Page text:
RSVP: You’re Invited to Volunteer
- Written by Ginger Elliott, RSVP of the Pioneer Valley
The Retired Senior and Volunteer Program (RSVP) began as a national program, authorized by Congress and signed into law by President Richard Nixon in 1969, to create opportunities for engagement, activity, and growth for older Americans. It became a presence in Hampshire County in 1973, in Franklin County in 1999, and in Hampden County in 2017. In the course of our 45-year history in the Pioneer Valley, RSVP at different times has functioned as a part of the Hampshire County Action Commission and the United Way. Currently, we are under the umbrella of the Hampshire Council of Governments.
In 2003, RSVP received a Certificate of Special Congressional Recognition for outstanding and invaluable service to the community. In 2010, RSVP was awarded a Programs of National Significance grant to expand our award-winning Healthy Bones & Balance program. In 2018, eight of our volunteers were honored with a President’s Lifetime Achievement Award for completing 4,000 or more hours of service to improve the quality of life here in the Pioneer Valley.
The mission of RSVP has always been to work closely with local organizations to develop interesting volunteer assignments, and to provide mature men and women with a host of service opportunities. Today, RSVP of the Pioneer Valley partners with more than 60 agencies and almost 650 volunteers to help make our communities grow and prosper.
Become a part of RSVP history!
- Written by Pat Sicard, Volunteer Manager, RSVP of the Pioneer Valley
Retirement isn’t for everyone - a look at reentering the job market
If you can afford to retire, being a volunteer instead of an employee offers the challenge, structure, and social connection that a job provides. A 2018 article on FiscalTiger.com stated, “People who retire from a career but have regular volunteer support placements… are enjoying decreases in anxiety, depression, loneliness, and social isolation, as well as enhanced physical capacity and higher life satisfaction.”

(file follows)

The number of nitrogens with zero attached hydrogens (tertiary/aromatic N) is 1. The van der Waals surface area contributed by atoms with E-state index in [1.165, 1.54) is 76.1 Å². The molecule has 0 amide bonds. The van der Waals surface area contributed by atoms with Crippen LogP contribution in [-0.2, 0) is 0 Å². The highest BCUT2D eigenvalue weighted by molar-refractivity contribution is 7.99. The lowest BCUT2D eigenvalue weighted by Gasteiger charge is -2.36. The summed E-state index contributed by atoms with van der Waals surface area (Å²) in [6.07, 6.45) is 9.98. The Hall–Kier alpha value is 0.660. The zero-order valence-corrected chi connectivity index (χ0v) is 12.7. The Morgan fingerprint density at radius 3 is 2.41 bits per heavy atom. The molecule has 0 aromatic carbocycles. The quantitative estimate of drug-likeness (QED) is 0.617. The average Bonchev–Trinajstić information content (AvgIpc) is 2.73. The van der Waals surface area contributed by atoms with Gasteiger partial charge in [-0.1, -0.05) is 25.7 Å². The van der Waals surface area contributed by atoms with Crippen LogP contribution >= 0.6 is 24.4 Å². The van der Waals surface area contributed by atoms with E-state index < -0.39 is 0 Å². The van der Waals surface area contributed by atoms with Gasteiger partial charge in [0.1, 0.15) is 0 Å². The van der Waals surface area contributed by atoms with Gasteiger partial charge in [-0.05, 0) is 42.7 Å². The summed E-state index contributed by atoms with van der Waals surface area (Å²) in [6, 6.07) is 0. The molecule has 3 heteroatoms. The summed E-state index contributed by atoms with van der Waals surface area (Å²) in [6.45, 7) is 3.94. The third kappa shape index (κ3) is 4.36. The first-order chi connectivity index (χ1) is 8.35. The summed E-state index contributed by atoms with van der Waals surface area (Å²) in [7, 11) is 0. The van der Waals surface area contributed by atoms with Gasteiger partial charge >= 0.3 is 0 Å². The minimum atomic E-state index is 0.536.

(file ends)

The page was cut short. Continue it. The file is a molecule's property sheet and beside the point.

However, today, about 30 percent of adults who reach retirement age continue to work or retire and then return to paid employment. Whether it is due to inadequate financial planning or other factors, seniors may soon become the fastest growing population of job seekers. In July 2017, Bloomberg News featured an article by Ben Steverman, “Working Past 70: Americans Can’t Seem to Retire,” which stated that “US seniors are employed at the highest rates in 55 years.”
With a growing number of adults choosing to work beyond retirement age, organizations and websites geared to help seniors are growing rapidly. Don’t forget that volunteering can prepare retirees to reenter the job market.
Some search sites for employment and volunteering are:
- AARP Foundation’s Back to Work 50+: for a free copy of the 7 Smart Strategies for 50+ Jobseekers guide, call toll-free 1-855-850-2525
- AARP Job Board: Find help with job searches, resume writing, interviewing skills, and more
- Job search engines: Monster.com, CareerBuilder.com, USAJobs.gov, RetiredBrains.com, RetireeWorkforce.com and Seniors4Hire.org
- Massachusetts Department of Labor
- Veterans Employment and Trainings Services (VETS)
- Recruitment and staffing agencies offer temporary positions with on-the-job experience and may help with interview skills and computer skills
- Volunteering: RSVP of the Pioneer Valley and VolunteerMatch
Whether you retire or continue to work, keep active and engaged for your health and well-being.
- Written by Ginger Elliott, Volunteer Coordinator, RSVP of the Pioneer Valley
“Experience On Call” might be the right fit for you
RSVP of the Pioneer Valley has over 600 volunteers who serve at more than 65 nonprofit agencies throughout Franklin, Hampden, and Hampshire Counties. Our volunteers represent a wide variety of skills, interests, and lifestyles. One placement option that works for many is “Experience On Call.”
What is Experience on Call at RSVP of the Pioneer Valley?
Experience On Call is not a regular weekly or monthly commitment. It provides the opportunity to volunteer for specific, time-limited events and projects. RSVP Experience On Call volunteers have helped artists to set up for fairs, provided consultation for information technology projects, cleared hiking paths, served on building project planning boards, and decorated historic homes for the holidays, among many other things. The possibilities are as varied as our volunteers are.